Same salesforce for Expansion/Up-sell/Cross-sell?
While not a hard and fast rule, my usual recommendation is to split the sales organization into hunters that chase deals with new customers, and farmers that work on expanding the revenue from existing customers. There are two reasons for this:
- Focus: if I am a rep that has the choice between phoning an existing customer to increase revenue, or calling a new customer, I will usually pick the existing customer as that is easiest. That means a lack of focus on new customers.
- Different skill sets: The skill set required for expansion sales is often more about how to make the customer extremely successful with the product. This is more of a consulting, customer service, product expert skill set, than a sales skill set.
How to track the different factors that make up Bookings
Assuming that your SaaS company has a way to get expansion sales, your net bookings number will be made up of the following three components:
It makes sense to track each of these separately in a graph that looks like the following:
When to focus on negative churn?
A lot of this blog’s readers are from very early stage startups, and I don’t want to give them the sense that they immediately need to focus on creating complex pricing schemes and product variations for up-sell or cross-sell. In the first 12-24 months of your business, it is frequently too early to figure this out. At this stage it is more important to get broad customer adoption, and that often means simple pricing that leaves something on the table for your customers.
However, even for early stage startups, I do recommend focusing hard on reducing churn. High churn is usually a clear indication that your product is not meeting customers needs or expectations. And that is not a formula for long term success.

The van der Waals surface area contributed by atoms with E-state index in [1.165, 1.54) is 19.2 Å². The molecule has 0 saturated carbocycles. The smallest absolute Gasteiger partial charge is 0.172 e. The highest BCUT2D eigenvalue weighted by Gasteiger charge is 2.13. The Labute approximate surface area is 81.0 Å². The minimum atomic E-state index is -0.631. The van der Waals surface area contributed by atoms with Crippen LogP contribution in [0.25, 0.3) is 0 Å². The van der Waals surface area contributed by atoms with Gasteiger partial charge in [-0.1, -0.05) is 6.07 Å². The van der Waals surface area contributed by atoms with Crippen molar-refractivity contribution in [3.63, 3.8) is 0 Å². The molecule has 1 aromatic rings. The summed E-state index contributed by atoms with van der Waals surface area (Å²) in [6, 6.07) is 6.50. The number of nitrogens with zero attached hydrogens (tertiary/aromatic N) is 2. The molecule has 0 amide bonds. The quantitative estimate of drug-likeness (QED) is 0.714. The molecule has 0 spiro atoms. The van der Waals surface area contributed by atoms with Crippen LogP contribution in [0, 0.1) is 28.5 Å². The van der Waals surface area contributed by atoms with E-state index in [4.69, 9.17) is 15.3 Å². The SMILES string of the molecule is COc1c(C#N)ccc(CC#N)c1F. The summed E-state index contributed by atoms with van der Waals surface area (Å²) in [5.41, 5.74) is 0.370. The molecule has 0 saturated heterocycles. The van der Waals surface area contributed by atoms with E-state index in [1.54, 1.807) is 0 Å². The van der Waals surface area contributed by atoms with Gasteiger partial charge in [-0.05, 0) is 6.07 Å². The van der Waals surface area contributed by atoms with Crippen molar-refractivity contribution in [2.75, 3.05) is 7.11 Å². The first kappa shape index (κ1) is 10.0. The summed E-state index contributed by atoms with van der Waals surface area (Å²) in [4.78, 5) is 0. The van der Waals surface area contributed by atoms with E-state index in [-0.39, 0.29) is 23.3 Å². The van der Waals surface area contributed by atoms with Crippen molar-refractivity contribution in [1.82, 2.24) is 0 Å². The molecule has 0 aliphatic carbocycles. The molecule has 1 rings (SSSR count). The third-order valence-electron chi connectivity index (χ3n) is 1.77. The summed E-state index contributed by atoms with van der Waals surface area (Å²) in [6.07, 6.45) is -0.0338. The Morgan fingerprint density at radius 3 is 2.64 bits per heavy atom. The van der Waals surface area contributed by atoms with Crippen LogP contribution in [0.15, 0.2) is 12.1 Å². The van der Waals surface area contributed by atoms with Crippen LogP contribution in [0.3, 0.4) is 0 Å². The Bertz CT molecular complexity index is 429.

Tactics to help reduce churn
- Call your customers. If you are an early stage startup with significant churn, the first place to start is to call the customers that are cancelling to find out why. I recommend that the entrepreneur (or CEO) themselves make these phone calls, as only they will have the ability to change the product vision or other service attributes based on the feedback. This function is far too important to delegate. Frequently these calls will tell you is that your product is either not solving their problems, or that they are having trouble implementing it. This can often be solved by changing the product, or the way in which you support them during the implementation phase.
- Measure customer engagement. The heading for this tactic should have read: measure customer happiness, but that is hard to do. So instead, I recommend measuring their engagement with your product. You can do this by instrumenting the key features in the product, and sending a log entry to a customer engagement database every time they use that feature. Based on assigning a weighted value to each of these events, you can create a customer engagement score. The score is a great indicator of which customers are getting good use out of the product, and therefore not likely to churn, and which are at risk. Now you can use your customer support folks to email/call those people with help and advice on how to get going using the product. (I have another blog post on this topic here: Measure Customer Engagement – Increase Conversions & Lower Churn.)